"Heads should roll over this kind of abuse - namely Janet 'Big Sis' Napolitano's," said Farah.

WND simultaneously established a free on-line petition to these same officials. Similar petitions launched by WND have attracted nearly 600,000 virtual signatures.

"If $29.95 is not in your budget right now, at least sign the free petition," urges Farah. "I understand what politicians in Washington have done to our economy. But don't let them cow you into silence as they march us like sheep down the road to tyranny and degrading subjugation."

As the letter being sent to officials in Washington states, under the new screening protocols, passengers are subjected to a virtual "strip search" by being required to undergo a humiliating full-body scan, resulting in the display of a graphic image of their naked body to be scrutinized by a TSA agent.

If they choose to "opt out" of the full-body scan, they are forced instead to undergo the same kind of aggressive pat-down that criminals and drug-dealers get, including direct manual contact with their breasts and genitalia. Children are not exempt.

While such degrading and invasive searches certainly violate passengers' Fourth Amendment guarantee to be "secure in their persons ... against unreasonable searches and seizures," the generation of naked images of minor passengers arguably amounts to the creation of illegal child pornography.

Moreover, backscatter X-ray technology is known to produce radiation that is potentially harmful to frequent fliers and airline crew members, which is why the American Pilots Association, representing about 12,000 pilots (including almost all of American Airlines' pilots) has strongly warned its members to refuse the full-body scanning.

This humiliating and degrading new program is already massively unpopular, and obviously subject to horrific abuse. As such, it is certain to result in a significant decline in air travel by Americans at a time when neither the airline industry nor the country can afford another economic crisis.

"Don't wait on taking action," urges Farah. "I am participating in this bargain program - and I urge every single American to do the same. Let's recreate the success of the 'Pink Slip' program and other similar efforts and return sanity and decency to our airports."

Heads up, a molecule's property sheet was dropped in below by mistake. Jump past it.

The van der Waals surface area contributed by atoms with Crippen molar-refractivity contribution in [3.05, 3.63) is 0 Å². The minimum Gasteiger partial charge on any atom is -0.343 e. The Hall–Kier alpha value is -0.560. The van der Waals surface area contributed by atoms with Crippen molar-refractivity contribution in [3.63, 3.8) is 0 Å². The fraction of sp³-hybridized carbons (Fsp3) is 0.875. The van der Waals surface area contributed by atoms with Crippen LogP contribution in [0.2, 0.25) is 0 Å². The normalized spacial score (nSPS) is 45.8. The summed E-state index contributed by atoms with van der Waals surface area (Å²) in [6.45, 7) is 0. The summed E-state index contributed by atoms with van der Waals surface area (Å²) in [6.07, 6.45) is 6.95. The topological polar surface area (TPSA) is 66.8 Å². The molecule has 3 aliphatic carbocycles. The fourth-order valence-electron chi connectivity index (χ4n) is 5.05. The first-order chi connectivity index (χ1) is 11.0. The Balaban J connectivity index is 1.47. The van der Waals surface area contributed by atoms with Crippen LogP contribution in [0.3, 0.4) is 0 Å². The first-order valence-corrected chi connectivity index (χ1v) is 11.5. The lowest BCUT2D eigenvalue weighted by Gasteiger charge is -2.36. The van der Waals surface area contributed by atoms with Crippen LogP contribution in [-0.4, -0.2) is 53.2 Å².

Friday, March 19, 2010

Prescription Drug Monitoring Act clears committee

The Senate Health and Human Services Committee passed a substitute version of SB 418, the Prescription Drug Monitoring Act this morning, setting it up for placement on the calendar for the full Senate to vote on before Crossover Day, March 25th. This legislation will establish a state surveillance system for the monitoring of prescribing and dispensing of certain medications.... This database would bypass Fourth Amendment requirements for a warrant for this information. 

Our thoughts: This is a clear invasion of privacy and it gives government powers they do not need. We need to be more and more vigilant, even in our great state of Georgia, to ensure that lines are not crossed couched in the name of "doing good". Call and write to stop SB 418.

Monday, March 15, 2010

Interesting Video on Privacy / Facebook

The above is two years old. Not sure if privacy policies have changed, if this is accurate. Just thought you might be interested in doing some research...

Saturday, March 13, 2010

Maybe we should have titled this blog "1984" instead of Privacy Priority...

New Pay Discrimination Bill Would Let Government Collect Payroll Records of Private Companies
– A proposed new law would empower the federal government to collect the payroll information of private companies and analyze it in an effort to prevent gender-based pay discrimination. Known as the Paycheck Fairness Act, the law was passed by the House of Representatives more than one year ago, but it had languished in the Senate until Thursday, when it was taken up in the Senate Health, Education, Labor, and Pensions (HELP) Committee.

Friday, March 12, 2010

Why no one cares about privacy anymore

Google co-founder Sergey Brin adores the company's social network called Google Buzz. We know this because an engineer working five feet from Brin used Google Buzz to say so.

"I just finished eating dinner with Sergey and four other Buzz engineers in one of Google's cafes," engineer John Costigan wrote a day after the Twitter-and-Facebook-esque service was announced. "He was particularly impressed with the smooth launch and the great media response it generated."

You might call Brin's enthusiasm premature, especially since privacy criticisms prompted Google to make a series of quick changes a few days later. Activists have asked the Federal Trade Commission to "compel" Google to reprogram Buzz a third time to adhere to the no doubt well-informed specifications of Beltway lawyers. A class action lawsuit filed on behalf of an aggrieved second-year law student is underway. 

Community News You Can Use
Click to read MORE news:
Twitter: @gafrontpage
Twitter: @readmylipstick
Twitter: @hhpotterystudio

CDC uses shopper-card data to trace salmonella

As they scrambled recently to trace the source of a salmonella outbreak that has sickened hundreds around the country, investigators from the Centers for Disease Control and Prevention successfully used a new tool for the first time — the shopper cards that millions of Americans swipe every time they buy groceries.

With permission from the patients, investigators followed the trail of grocery purchases to a Rhode Island company that makes salami, then zeroed in on the pepper used to season the meat.

Never before had the CDC successfully mined the mountain of data that supermarket chains compile. 

Community News You Can Use
Click to read MORE news:
Twitter: @gafrontpage
Twitter: @readmylipstick
Twitter: @hhpotterystudio